Regime Change at Rother: The First Hundred Days
Doug Oliver has enjoyed his first hundred days as leader of Rother District Council. The previous Conservative administration, ousted in elections across the board in May, had been, in his view, politically partisan, keeping all cabinet posts for Tory councillors and failing to recognise the ideas and potential contributions of other groupings. With no party in overall control now, and a large number of council members, including himself, with no national party affiliation, Oliver has put together a new regime founded on cross-party co-operation, styled the Rother Alliance.
The first thing he did was to trim cabinet numbers from ten to eight. (“That saved around £10,000 in costs on Day 1,” he says). Of those, five are independents, two Liberal Democrats, and one Labour, each selected on grounds of experience and readiness to work in harmony. The new Planning committee chair is Cllr Jonathan Vine-Hall, an independent. But Paul Osborne, conservative councillor for Eastern Rother, has been retained as chair of the Scrutiny committee.
There are 17 new councillors out of 38 in all. Oliver says he has attended every new member training and briefing session and has been impressed by their quality: “They show a real desire to serve – which of course I should have expected.” He thinks this is already having a knock-on effect in their relations with council officers – “who have welcomed their involvement”.
The main policy plank of the independent councillors in Bexhill who swept to electoral victories in May over sitting Conservative members was a resolve to set up a separate Bexhill Town Council. This remains a priority for Oliver, who aims to get it functioning as a forum for addressing planning and other issues local to Bexhill by 2021. But obviously the District Council, whose jurisdiction spans the territory from Bexhill in the west to Battle and Robertsbridge in the north and Rye and Camber in the east (excluding Hastings and St Leonards between) has many other concerns.
The requirement imposed on Rother by the Ministry of Housing, Communities and Local Government is to grant planning permissions for 365 new units of housing per year across the district. And prime responsibility for the planning process, including consideration of housing development projects such as those at Barnhorn Green, Spindlewood and Clavering Walk in Bexhill; Blackfriars in Battle; and Gullivers Sports Ground in Sidley, remains at district level.
But Oliver is also keen to develop closer relations with East Sussex County Council (ESCC) and with leaders of neighbouring councils – Peter Chowney at Hastings and Bob Standley at Wealden. The South East Local Enterprise Partnership (SELEP), with its local federated board branded as Team East Sussex, provides a forum for these council leaders to thrash out strategic priorities with business, social enterprise and education chiefs. Oliver feels that the fact that he is not one side or the other of the Tory/Labour faultline is a big advantage.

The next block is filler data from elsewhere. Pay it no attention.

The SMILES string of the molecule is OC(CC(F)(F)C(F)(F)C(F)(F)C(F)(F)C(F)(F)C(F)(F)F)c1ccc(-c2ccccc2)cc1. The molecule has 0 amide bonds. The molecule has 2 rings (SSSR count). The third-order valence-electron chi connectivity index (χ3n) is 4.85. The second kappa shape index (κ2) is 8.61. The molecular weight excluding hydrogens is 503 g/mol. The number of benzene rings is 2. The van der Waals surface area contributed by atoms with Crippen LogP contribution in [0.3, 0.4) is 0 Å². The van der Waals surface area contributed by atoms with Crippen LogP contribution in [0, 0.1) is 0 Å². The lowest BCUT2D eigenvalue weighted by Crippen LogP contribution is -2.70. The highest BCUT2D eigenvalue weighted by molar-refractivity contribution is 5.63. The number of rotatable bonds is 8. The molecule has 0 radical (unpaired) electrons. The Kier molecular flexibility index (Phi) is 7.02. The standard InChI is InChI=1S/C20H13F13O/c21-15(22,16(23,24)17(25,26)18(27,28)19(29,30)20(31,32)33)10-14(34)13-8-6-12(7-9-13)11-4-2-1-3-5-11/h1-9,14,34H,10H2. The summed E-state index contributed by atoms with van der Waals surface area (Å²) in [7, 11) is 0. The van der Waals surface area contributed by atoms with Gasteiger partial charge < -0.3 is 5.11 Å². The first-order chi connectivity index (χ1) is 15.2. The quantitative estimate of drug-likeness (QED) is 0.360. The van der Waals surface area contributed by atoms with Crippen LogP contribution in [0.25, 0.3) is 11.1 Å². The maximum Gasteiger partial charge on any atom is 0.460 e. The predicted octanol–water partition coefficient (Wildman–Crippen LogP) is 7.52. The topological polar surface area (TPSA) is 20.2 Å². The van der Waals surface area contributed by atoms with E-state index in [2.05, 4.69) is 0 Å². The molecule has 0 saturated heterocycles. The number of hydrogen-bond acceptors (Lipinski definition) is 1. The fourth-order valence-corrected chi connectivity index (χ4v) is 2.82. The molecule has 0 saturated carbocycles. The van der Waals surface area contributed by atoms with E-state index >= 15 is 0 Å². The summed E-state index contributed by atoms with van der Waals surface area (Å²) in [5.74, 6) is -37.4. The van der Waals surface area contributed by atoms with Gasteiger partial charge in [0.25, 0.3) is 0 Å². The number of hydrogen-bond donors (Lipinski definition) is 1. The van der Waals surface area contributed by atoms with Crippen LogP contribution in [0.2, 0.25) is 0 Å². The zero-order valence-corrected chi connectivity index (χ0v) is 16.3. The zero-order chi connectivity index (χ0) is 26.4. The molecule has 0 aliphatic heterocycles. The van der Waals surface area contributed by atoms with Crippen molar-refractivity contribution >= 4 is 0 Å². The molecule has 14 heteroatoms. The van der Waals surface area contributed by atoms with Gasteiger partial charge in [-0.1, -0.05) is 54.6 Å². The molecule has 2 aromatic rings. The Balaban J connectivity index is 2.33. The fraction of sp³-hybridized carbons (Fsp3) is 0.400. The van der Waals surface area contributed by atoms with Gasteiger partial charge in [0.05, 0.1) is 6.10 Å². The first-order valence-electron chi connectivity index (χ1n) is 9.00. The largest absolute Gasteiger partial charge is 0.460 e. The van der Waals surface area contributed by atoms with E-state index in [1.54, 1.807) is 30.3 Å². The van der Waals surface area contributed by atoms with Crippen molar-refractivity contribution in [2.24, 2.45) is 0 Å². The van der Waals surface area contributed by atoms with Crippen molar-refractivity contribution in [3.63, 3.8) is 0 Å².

“We are joined at the hip with Hastings,” he says, pointing to the developments around the Combe Valley ring-road, to 1066 tourism projects including the country park, and to combined NHS medical provision, “but we have failed to work together previously because of political division.”
Closer to home, there is one issue – car parking throughout the various town centres of the district – which has the potential to divide opinion between the interests of residents, shopkeepers and visitors. Oliver says that the civil parking enforcement regime implemented under the previous administration has been subject to community consultation, and that most people accept that the scheme introduced by ESCC at the request of Rother enhances the safety of all road users. It is subject to annual review in order to identify appropriate operational changes. All surplus revenue, once the set-up costs are covered, will be returned to the county council for the benefit of highways and transport funding.
As with all local authorities the key issues are financial – how to generate economic growth, and maintain and improve services, while keeping expenditure within the council’s budget. “We will spend money as if it’s our own, not someone else’s,” says Oliver, “in order to provide services expected by Rother residents.”
A Note From History
The first hundred days of a new administration is a concept borrowed from American political history. President Franklin Roosevelt, from his inauguration in March 1933, enacted 16 major legislative bills within 100 days, a level of frenetic energy that all subsequent incoming US administrations have been measured against. The starting point for Roosevelt’s New Deal was national financial catastrophe and the threat of societal breakdown. Not quite the context for the new regime in Rother – or perhaps it is.]
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